Schumacher-Matos suggested that South Dakota was treated unfairly instead of the thousands of Lakota children forcibly taken from their communities.
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Rapid City, South Dakota (PRWEB) October 01, 2013
The Lakota People’s Law Project has just issued “Who is Watching the Watch Dog– A Critique of NPR Ombudsman Edward Schumacher-Matos’ Egregious Errors in Attacking Laura Sullivan and Amy Waters’ Reporting on Native Foster Care”. The report alleges that the former founding editor of Wall Street Journal Americas and now NPR Ombudsman’s 80 page report written over 22 months made six very serious errors which invalidate his findings. The data justify the original airing of the Peabody Award winning report on Native foster care in South Dakota.
In 2011, NPR aired a Peabody Award-winning-series by investigative reporters Laura Sullivan and Amy Waters about the questionable removal of large numbers of Lakota Indian children from their families by the State of South Dakota’s foster care program. The in-depth report revealed that four times as many Indian children were removed from their families as White children, and that 90% of the forcibly removed Lakota children were placed in non-Indian foster care, an apparently systematic failure to comply with the federal Indian Child Welfare Act. In response to complaints by the Governor of South Dakota, National Public Radio’s Ombudsman, Edward Schumacher-Matos, the founding Editor of the Wall Street Journal Americas, embarked upon what appears to be one the longest, most expensive ombudsperson's investigations in the history of contemporary media.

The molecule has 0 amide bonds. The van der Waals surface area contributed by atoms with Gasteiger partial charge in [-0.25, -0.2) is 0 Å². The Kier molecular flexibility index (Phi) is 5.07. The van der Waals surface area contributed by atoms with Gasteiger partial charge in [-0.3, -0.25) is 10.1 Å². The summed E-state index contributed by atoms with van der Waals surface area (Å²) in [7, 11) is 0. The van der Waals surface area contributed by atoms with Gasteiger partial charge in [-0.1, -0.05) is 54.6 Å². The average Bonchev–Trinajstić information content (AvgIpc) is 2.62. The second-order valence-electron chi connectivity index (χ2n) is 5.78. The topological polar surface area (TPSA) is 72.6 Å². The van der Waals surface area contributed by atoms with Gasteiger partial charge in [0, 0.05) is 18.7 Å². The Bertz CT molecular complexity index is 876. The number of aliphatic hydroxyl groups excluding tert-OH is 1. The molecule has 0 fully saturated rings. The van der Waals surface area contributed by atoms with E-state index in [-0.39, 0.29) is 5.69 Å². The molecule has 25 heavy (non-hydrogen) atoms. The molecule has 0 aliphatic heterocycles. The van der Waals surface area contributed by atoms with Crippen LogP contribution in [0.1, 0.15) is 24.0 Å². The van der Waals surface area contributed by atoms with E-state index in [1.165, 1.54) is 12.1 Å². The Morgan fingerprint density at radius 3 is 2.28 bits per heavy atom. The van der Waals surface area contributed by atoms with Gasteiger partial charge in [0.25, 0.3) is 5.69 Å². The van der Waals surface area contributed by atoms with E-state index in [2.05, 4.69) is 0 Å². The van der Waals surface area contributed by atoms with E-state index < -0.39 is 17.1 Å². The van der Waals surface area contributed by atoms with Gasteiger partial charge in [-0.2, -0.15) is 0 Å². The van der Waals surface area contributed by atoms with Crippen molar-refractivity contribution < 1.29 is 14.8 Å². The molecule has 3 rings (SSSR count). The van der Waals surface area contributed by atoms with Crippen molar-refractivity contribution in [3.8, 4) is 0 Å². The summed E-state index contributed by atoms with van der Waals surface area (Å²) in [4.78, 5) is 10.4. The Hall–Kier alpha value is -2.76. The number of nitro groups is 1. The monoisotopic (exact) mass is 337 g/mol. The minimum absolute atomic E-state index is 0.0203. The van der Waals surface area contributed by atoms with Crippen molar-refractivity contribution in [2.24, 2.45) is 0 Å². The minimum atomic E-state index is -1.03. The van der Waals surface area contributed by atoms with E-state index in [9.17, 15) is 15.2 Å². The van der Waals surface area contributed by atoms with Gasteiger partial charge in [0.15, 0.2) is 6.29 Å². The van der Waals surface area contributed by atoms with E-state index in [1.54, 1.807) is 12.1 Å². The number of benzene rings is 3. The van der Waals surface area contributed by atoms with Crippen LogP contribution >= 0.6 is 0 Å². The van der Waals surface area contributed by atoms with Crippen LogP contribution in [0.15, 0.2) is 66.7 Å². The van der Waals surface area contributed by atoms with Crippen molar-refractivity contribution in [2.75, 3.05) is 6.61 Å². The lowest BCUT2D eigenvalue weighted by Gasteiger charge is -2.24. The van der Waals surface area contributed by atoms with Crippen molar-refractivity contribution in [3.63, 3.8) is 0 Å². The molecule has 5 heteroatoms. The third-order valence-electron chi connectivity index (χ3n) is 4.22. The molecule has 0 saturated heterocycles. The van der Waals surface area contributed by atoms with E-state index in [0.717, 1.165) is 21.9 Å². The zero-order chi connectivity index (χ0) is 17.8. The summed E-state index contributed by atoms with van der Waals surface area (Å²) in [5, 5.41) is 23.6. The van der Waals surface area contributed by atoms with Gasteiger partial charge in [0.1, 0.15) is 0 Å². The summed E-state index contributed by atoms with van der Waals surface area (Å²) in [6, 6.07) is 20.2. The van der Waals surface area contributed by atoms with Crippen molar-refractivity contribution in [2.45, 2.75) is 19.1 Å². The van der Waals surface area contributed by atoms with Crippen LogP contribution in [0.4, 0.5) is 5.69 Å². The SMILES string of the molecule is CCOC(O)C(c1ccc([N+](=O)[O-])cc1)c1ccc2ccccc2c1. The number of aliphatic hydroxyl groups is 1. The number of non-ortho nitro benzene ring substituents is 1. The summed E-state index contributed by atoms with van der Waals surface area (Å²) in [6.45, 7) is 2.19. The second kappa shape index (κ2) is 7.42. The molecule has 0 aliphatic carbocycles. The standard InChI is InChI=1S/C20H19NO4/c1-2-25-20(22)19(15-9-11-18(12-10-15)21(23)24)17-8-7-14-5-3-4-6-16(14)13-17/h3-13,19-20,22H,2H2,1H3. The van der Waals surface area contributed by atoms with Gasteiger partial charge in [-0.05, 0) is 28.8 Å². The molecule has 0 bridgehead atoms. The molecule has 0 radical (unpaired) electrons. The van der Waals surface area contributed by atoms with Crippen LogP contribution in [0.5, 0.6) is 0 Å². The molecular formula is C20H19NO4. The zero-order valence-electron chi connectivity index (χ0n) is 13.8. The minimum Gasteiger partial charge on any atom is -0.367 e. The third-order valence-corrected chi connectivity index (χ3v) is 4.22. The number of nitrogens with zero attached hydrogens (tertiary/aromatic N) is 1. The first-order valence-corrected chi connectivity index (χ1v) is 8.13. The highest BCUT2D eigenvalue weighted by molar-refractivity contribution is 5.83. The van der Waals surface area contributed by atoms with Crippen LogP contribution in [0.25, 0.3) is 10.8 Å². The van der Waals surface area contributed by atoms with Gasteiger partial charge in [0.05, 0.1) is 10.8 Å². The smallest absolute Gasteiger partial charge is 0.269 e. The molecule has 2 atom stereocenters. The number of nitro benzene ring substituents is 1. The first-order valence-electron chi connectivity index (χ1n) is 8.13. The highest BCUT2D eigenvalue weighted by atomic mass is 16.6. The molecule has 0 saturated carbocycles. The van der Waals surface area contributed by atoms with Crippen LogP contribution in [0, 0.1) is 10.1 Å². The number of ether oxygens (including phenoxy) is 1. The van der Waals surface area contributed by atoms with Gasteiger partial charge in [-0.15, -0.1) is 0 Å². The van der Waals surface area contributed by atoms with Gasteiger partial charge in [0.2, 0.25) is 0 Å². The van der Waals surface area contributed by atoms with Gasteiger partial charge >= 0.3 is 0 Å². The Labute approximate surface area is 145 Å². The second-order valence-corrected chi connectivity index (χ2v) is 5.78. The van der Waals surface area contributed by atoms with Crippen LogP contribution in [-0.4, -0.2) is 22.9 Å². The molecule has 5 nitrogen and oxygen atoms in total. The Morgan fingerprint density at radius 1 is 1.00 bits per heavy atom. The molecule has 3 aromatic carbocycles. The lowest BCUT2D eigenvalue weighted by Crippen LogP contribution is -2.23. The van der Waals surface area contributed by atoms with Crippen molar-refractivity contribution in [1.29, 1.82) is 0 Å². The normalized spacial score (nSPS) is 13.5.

In August, 2013, after 22 months, Mr. Schumacher-Matos issued a 35,000 word report. Highly critical of journalists Sullivan and Walters, the ombudsperson’s report questioned NPR’s decision to air the series, calling it an example of “story-telling gone awry.”
Incredibly, the thrust of Schumacher-Matos’ report was to suggest that the Government of South Dakota was being unfairly treated, rather than the thousands of Native American children who have been forcibly, and unlawfully removed from their extended families and tribes in violation of ICWA.NPR’s editorial board wasted no time in firmly and unanimously rejecting Schumacher-Matos’ findings as inaccurate. They wrote:
"We find [the ombudsman’s] unprecedented effort to 're-report' parts of the story to be deeply flawed… Overall, the process surrounding the ombudsman's inquiry was unorthodox, the sourcing selective, the fact-gathering uneven, and many of the conclusions, in our judgment, subjective or without foundation.”